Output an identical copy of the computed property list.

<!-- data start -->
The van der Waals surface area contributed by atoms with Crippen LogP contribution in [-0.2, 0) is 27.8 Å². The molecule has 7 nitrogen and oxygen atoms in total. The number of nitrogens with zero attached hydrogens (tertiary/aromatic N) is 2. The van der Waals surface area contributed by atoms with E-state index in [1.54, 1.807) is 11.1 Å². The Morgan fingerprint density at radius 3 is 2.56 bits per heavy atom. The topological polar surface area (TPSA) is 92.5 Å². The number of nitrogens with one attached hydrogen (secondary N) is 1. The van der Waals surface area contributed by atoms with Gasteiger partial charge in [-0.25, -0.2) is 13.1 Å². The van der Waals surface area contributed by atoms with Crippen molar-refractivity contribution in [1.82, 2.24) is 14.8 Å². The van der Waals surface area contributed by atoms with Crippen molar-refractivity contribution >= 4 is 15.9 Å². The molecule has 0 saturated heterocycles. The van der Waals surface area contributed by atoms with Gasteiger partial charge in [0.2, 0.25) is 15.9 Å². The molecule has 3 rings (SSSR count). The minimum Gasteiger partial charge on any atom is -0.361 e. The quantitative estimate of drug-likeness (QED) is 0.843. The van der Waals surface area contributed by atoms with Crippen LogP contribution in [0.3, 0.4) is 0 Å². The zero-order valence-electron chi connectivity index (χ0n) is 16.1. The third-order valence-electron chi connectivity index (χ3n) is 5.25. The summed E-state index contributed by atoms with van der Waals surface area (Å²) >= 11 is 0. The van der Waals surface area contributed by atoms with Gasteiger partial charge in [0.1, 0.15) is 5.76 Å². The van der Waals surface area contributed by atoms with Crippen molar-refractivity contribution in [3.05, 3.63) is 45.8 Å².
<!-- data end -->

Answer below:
The van der Waals surface area contributed by atoms with Crippen LogP contribution in [-0.2, 0) is 27.8 Å². The molecule has 7 nitrogen and oxygen atoms in total. The number of nitrogens with zero attached hydrogens (tertiary/aromatic N) is 2. The van der Waals surface area contributed by atoms with E-state index in [1.54, 1.807) is 11.1 Å². The Morgan fingerprint density at radius 3 is 2.56 bits per heavy atom. The topological polar surface area (TPSA) is 92.5 Å². The number of nitrogens with one attached hydrogen (secondary N) is 1. The van der Waals surface area contributed by atoms with Gasteiger partial charge in [-0.25, -0.2) is 13.1 Å². The van der Waals surface area contributed by atoms with Crippen molar-refractivity contribution in [1.82, 2.24) is 14.8 Å². The van der Waals surface area contributed by atoms with Crippen molar-refractivity contribution >= 4 is 15.9 Å². The molecule has 0 saturated heterocycles. The van der Waals surface area contributed by atoms with Gasteiger partial charge in [0.2, 0.25) is 15.9 Å². The molecule has 3 rings (SSSR count). The minimum Gasteiger partial charge on any atom is -0.361 e. The quantitative estimate of drug-likeness (QED) is 0.843. The van der Waals surface area contributed by atoms with Crippen LogP contribution in [0.3, 0.4) is 0 Å². The zero-order valence-electron chi connectivity index (χ0n) is 16.1. The third-order valence-electron chi connectivity index (χ3n) is 5.25. The summed E-state index contributed by atoms with van der Waals surface area (Å²) >= 11 is 0. The van der Waals surface area contributed by atoms with Gasteiger partial charge in [0.1, 0.15) is 5.76 Å². The van der Waals surface area contributed by atoms with Crippen molar-refractivity contribution in [3.05, 3.63) is 45.8 Å².